It will be understood that in each form of the hornlike attachments described in the foregoing, they have at their so called rear ends a circular opening defined by an anchoring flange or tab 7, as shown in Fig. 1a, and the walls of the attachment diverge away from the opening to form a progressively expanded horn-like member. Preferably, the angle of divergence of the lateral walls 9 in Fig. 3 and 9' in Fig. 4, is larger than the angle of divergence of the opposed top and bottom walls 11" and 11", so that a generally rectangular mouth is provided in these forms of the horn-like attachment, said mouth having a greater lateral extent than vertical extent.
In addition, the angular relation of the walls 9 or 9" and 11" or 11, may be such that they either subtend the solid angle, or such that the progressive internal expansion or flare of each horn-like attachment conforms to one of the conventional exponential rates which may be readily determined by the use of any well-known formula for determining the flare or expansion factor of loudspeaker horns.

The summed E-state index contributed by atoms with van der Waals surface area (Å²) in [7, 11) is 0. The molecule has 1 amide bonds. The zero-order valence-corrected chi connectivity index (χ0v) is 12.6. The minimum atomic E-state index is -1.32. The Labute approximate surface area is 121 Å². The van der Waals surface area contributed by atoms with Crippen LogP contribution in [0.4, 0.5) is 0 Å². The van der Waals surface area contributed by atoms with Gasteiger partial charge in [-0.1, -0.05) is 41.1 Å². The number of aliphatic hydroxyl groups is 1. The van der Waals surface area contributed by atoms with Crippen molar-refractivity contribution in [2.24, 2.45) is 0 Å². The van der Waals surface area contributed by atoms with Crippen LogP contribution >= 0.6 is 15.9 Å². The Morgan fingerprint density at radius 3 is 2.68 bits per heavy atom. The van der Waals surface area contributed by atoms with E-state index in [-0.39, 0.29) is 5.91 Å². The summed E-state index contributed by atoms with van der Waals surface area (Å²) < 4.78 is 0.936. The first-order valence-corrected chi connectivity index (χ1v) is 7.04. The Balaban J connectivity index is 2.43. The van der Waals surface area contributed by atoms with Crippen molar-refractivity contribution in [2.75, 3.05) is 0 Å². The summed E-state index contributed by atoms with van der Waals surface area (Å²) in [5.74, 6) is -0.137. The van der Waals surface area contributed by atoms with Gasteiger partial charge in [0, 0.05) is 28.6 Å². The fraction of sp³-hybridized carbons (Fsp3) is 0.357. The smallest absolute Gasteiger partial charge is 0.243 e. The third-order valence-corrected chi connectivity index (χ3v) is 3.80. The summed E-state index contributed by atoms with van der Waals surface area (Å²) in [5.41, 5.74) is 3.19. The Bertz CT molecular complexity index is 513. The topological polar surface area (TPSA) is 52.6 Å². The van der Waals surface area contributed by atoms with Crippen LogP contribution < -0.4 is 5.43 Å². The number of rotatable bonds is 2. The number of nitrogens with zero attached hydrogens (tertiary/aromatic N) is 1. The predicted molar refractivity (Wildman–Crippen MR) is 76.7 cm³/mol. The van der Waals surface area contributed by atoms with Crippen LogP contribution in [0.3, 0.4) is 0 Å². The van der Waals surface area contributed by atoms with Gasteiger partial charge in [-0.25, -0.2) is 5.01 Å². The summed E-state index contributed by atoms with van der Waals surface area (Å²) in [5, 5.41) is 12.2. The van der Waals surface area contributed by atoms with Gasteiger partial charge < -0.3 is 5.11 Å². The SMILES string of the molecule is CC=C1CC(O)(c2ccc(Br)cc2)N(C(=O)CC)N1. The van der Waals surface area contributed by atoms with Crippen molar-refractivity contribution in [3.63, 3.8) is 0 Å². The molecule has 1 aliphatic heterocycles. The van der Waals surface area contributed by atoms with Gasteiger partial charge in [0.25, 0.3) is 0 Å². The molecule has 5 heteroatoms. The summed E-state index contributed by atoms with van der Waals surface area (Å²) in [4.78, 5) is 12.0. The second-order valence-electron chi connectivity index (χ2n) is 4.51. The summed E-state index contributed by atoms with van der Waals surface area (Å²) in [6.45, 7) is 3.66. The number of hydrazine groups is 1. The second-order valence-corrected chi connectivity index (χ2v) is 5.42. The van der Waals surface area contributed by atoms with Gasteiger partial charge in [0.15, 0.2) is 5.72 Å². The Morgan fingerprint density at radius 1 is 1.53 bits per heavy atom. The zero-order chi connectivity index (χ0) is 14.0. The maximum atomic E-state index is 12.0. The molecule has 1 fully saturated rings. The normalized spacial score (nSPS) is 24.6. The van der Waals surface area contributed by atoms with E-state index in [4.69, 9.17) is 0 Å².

As illustrated in Figs. 1 through 4, the forward peripheral margins or boundaries of the horn-like attachments are preferably provided with a plurality of sound defraction apertures or openings designated 14, said openings being disposed in spaced relation to each other in one or more rows or in any other appropriate dispersed relation. When such openings are provided, the sounds generated by the diaphragm 1 behind the horn-like attachments will not be trapped or reflected, but will pass through the respective openings 14 and will be dispersed in wavelets emanating from each opening.
In the circular mouth type of horn attachments shown in Figs. 1 and 2, the middle and high frequency sound waves generated by the attachments and by the diaphragm 1 behind the respective attachments will be radiated in a uniformly solid angle.
On the other hand, in the forms of the horn-like attachments shown in Figs. 3 and 4, the middle and high frequency sound waves generated thereby or at the rear end of the assembly will be directed in a wide horizontal area while limiting vertical spread or dis ersion of such middle and high frequency sounds.
While in each of the specific illustrative embodiments described in the foregoing, the horn-like attachments are shown as being secured to the outer periphery of the voice coil bobbin, it should be understood that the rear end A of each attachment may be secured to the diaphragm at other points, without departing from the invention, as by anchoring the same on the domed cap 5 of the bobbin 3, or on 'the body of the diaphragm l at a position forwardly spaced from the bobbin 3.